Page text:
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Art Landscape Transformations: Măgura past & present

Logo for the EU Culture Programme

Cardiff archaeologists Professor Douglass Bailey and Dr Steve Mills have won £108,000 worth of funding from the European Union’s Education, Audiovisual and Culture Executive Agency Culture Programme (2007-13) to participate in a pan-European project on landscapes, art and heritage: Art-Landscape Transformations project 2007-4230. 

Art-Landscape Transformations

The research aim of the project is to use art to transform a selection of landscapes within Europe, with a particular emphasis on local heritage, for the benefit and welfare of rural communities.  Centred around the Romanian village of Măgura, the Cardiff University Măgura Past & Present project is one of ten partners involved in the project (from Ireland, France, Latvia, Portugal, Sardinia, Spain and the UK). 
Please visit the dedicated Măgura Past & Present website to find out more about the project and its outputs.

Măgura Past & Present

Măgura Past and Present artwork. © 2011 Măgura Past and Present project.

The Măgura Past & Present project is a partnership between the School of History and Archaeology, Cardiff University, the Teleorman County Museum, Alexandria and the School of Arts & Crafts, Măgura. The project is directed by D. Bailey and S. Mills (Cardiff University) in partnership with E. Ţânţăreanu and P. Mirea (Teleorman County Museum), and facilitated by the Mayor of Măgura and the staff of the School of Arts & Crafts Măgura. Participants include people from Măgura and a team of archaeologists and artists from Romania, France, Holland, the UK and USA.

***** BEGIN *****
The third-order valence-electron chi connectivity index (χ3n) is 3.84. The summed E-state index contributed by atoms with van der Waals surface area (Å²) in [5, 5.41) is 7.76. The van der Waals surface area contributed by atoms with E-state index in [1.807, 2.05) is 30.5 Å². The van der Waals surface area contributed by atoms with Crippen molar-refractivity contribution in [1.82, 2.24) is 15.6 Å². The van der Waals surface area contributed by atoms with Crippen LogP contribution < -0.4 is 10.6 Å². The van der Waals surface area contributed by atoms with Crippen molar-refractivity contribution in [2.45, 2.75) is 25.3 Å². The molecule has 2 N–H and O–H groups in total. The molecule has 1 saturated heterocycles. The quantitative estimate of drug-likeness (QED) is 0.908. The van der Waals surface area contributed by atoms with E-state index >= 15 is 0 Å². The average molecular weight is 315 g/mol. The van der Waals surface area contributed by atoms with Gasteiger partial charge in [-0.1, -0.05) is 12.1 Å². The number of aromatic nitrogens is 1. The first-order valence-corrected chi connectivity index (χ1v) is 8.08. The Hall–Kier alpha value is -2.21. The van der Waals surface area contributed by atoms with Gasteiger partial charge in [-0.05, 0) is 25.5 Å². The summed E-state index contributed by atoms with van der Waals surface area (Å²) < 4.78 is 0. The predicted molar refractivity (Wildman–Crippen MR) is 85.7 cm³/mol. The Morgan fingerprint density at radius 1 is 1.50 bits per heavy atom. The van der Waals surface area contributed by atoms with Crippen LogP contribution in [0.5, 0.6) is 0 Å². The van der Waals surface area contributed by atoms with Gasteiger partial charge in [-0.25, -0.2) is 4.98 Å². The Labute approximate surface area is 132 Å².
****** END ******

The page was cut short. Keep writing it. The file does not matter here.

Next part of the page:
Măgura Past and Present artwork. © 2011 Măgura Past and Present project.

Between 2008 and 2011 the project participants conducted a series of artistic and scientific interventions in and around Măgura and in the Teleorman County Museum. The interventions consisted of individual, team, and group actions to observe, document and (re)create the (pre)history and the modern essences of the village. Important in this project is the active role of today’s population in the study and recognition of its own heritage. Drawing on the research of the Cardiff University Southern Romania Archaeological Project including recent excavations at the early Neolithic site of Măgura-Buduiasca and research on the Holocene development of the Teleorman River Valley, the process of transformation of the landscape (natural, human, industrial, historic, cultural) is the central axis of interpretation. These actions form the focus for workshops, exhibitions, conferences and publications aimed at local, national and international audiences.

Please follow the links below to find out more about the project: